Time, time, time. We've mentioned it once, we've mentioned it twice, now we're mentioning it again.
Your customers are tight for time, and often, guilt means they're almost looking for an excuse to bounce. A process bar will help keep them in the know by showing how many stages are left to complete.
Progress bars also aid in building trust, as you're being completely transparent with customers.
Sometimes things go wrong, and when they do, customers can be impatient. Whether it's a question about shipping or forms not filling out correctly, the easiest way to resolve problems is with Live Chat.
Operating similarly to Whatsapp or Facebook messager, Live Chat provides the instant resolutions modern shoppers crave in a format they're used to.
Whilst online checkouts traditionally compromise of a page per step, fashion companies including ASOS and Topshop have moved towards a more streamlined approach, where all details are acquired on a single page.
This speeds the process up significantly, as there is no need for pages to load. It's also an ideal solution for shopping on the go, as the form is much more responsive, working with your customers as opposed to against them.
Whilst it's not appropriate - or necessary - for all businesses, it's easy to see why so many fashion brands are moving towards this sleek approach.
Most of the checkout optimisation we've looked at so far involve adding features. This one's a little different.
When your customers reach checkout, the goal shifts. It's no longer about basket size, but about conversions. Just as on sign-up forms, in the checkout, you need to centre your customer's attention to the task in hand - completing their order.
You can help do this by removing any superfluous navigation from the page. The best online checkouts and extremely simple. The only real buttons should be a link back to your homepage via your logo, an edit basket button, and a complete checkout button, with the latter dominating the page.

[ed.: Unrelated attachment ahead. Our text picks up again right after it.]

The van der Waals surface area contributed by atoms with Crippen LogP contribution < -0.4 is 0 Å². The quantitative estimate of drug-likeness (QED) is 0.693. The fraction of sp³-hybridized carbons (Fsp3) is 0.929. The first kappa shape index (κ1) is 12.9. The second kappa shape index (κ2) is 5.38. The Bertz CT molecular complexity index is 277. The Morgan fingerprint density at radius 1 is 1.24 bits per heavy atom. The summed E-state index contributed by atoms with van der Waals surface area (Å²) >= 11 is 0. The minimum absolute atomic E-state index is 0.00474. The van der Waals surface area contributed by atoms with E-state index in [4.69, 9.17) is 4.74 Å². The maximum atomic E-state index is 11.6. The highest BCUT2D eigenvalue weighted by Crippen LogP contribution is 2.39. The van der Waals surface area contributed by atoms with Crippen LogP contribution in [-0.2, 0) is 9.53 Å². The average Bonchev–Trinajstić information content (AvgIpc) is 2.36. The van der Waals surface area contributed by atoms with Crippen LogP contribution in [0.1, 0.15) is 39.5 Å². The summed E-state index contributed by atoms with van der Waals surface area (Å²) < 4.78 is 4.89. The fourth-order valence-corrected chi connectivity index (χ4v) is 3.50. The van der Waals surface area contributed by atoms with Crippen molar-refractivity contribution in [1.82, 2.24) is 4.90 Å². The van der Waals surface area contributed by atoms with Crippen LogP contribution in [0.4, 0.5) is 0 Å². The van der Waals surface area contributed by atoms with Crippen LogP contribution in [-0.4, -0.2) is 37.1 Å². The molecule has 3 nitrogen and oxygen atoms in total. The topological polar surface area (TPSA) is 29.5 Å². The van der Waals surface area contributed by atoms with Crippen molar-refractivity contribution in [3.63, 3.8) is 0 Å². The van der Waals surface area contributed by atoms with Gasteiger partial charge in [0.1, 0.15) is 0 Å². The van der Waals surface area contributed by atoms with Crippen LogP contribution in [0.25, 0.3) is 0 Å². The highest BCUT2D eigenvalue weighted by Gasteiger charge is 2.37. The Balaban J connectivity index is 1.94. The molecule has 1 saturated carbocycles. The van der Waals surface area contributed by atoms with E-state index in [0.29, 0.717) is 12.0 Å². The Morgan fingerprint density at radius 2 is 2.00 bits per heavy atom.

This makes the page less likely to turn into a 'wishlist' where the customer has little purchase intent, and more likely to convert into an actual sale.
We know by now that customers want a quick and easy checkout process - it's your job to provide it. How much information do you really need in order to complete their purchase? Could multiple fields of text be condensed into one?
It's worth noting that customers now expect to see things like autofill and postcode finders on checkout pages. After all, most of us spend our days at a desk tapping away - we don't want to have to do the same when splurging online.
The less information your customers have to physically type, the better. Particularly for mobile users, single clicks are much easier than typing, so prioritising this is key.
And with that in mind, you'll also want to put measures in place to ensure customer details don't get wiped. If they do click back or 'continue shopping', make sure the fields remain filled. Similarly, if an error is made when typing, such as too many card number digits, alert them to this immediately. Requiring them to refill fields on a reloaded page will lead to frustration, friction, and may cause them to abandon their cart.
The way customers prefer to pay online is changing. Adapt your checkout, and it could seriously benefit your sales.
PayPal is a common choice for Millenials, with 32% using it to complete their online purchases.
PayPal is quick, easy and - thanks to password autofill and even one-click - perfect for on the go. Compared to Visa, which converts customers at 51.2%, of those customers using PayPal to checkout, 87.5% ultimately convert.
With PayPal, a customer can complete their order so fast they don't have time to reconsider.
Klarna solves a different problem - that guilt.
Klarna works on a buy-now-pay-later basis, enabling customers to checkout in seconds and pay for their goods 14 to 30 days after they've been delivered. This means if they don't like the products, there's no waiting around for a refund to be issued. This provides a relatively risk and guilt-free shopping experience for customers which is increasing in popularity.
If we're going by the stats cited at the beginning of this article, adding such payment methods could reduce your cart abandonment rate by around 8%.
Before customers reach the checkout, their shopping basket is merely hypothetical. Online shopping is fun, and a basket is a chance to dream up a collection of all the things you wish you could have without spending a penny.
Checkout is different. Taking payment online is serious business and the risk is high. 19% of people abandon their cart because they don't trust the website with their credit card information, so there's a lot at stake here.